Passaic County students continue to protest to show their Pride

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rainbow flag waving in the wind
Rainbow Flag, photo by Köln

The Board of ed and LGBTQ students and allies are now at odds

Passaic Count Board of Education Members

Passaic County New Jersey LGBTQ students and supportive allies gathered in the streets Monday, March 28, after the Board of Education passed a new policy prohibiting students from waving their pride flags. The controversial policy only allows for the American flag, the state flag, and the school flag to be flown.

According to NJ.com, there were about 75 students wrapped in rainbow flags marching in the chilly weather outside of the county’s three public high schools, Passaic PREP, Passaic Academy for Science and Engineering, and Passaic High School. The students advocated for their peers to join them in protest as they continued their fight into the evening at the Board of Education meeting.

“We’re not going to stop until we get what we want,” said Amari Gawthney, who led the march to City Hall and the Board of Education building. “We put up the flag last year with no problem. Then this new policy came from out of the blue, and they pushed it under the rug.”

In June of 2021 the students were able to raise their flags on school grounds for the first time in celebration of Pride month. At the time, there was no policy against it. However, after the Pride flag flying caused controversy in the county, the board enacted a blanket ban last November.

The board and LGBTQ students and allies are now at odds with one another. The board claims the policy was developed to maintain fairness. The students believe it is discriminatory. With only two months away from LGBTQ Pride 2022, the students are adamant on demanding the board rescinds the anti-LGBTQ ban.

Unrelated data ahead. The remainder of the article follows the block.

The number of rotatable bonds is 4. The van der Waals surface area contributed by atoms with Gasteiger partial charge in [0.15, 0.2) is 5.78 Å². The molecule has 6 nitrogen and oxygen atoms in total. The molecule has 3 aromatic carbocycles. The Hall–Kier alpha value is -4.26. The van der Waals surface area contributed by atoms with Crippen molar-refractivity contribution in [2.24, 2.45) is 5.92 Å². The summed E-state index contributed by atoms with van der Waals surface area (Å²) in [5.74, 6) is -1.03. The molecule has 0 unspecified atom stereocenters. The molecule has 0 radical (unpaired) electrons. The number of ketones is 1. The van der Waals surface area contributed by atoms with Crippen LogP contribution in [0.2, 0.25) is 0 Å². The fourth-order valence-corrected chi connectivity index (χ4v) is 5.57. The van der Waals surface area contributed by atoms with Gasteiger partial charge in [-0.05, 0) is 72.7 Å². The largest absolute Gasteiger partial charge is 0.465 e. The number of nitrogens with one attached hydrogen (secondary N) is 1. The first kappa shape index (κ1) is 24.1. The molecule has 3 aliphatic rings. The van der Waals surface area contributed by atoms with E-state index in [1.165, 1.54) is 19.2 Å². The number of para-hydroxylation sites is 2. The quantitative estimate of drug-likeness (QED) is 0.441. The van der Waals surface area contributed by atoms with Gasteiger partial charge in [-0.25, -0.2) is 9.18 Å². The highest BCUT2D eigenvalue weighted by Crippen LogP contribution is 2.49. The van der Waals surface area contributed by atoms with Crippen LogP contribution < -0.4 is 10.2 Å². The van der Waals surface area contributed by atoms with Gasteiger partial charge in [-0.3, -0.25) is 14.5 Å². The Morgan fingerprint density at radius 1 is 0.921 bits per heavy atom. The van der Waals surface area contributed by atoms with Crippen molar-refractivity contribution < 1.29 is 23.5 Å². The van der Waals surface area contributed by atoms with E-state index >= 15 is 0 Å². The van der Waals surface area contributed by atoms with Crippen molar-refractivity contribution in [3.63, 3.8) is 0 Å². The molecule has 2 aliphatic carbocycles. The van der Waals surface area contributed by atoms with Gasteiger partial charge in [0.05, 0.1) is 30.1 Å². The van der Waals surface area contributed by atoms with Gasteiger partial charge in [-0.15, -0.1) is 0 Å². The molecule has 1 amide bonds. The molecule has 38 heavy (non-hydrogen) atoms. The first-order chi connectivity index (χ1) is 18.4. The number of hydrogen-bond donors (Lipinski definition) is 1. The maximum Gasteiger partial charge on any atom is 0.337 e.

Luckily, the students had an ally in former Passaic board of education trustee Peter T. Rosario at Monday’s board meeting. He pleaded for a change along with the students who expressed their grievances to the trustees that night.

“Your job is not to hurt the kids, first and foremost,” Rosario said to the board. “There are hard decisions to make (as a board member). This is not one of them. Rescind the policy.”

The trustees listened but did not comment. Board President Christina Schratz would not predict the outcome of the discussion but said that the board “will continue the conversation about the policy.”

Journalist Chelsey Johnstone is the former Project Manager for Greater Trenton and was primary writer for TrentonDaily. She is a senior journalism major at Montclair State University and former communication and music student at Mercer County Community College. While attending her community college, Chelsey led her student newspaper, The College VOICE, as Editor-in-Chief. Now, Chelsey is working to advance her journalist skills freelancing for Out in Jersey Magazine and Unclear Magazine with the hope of positively impacting the world of reporting.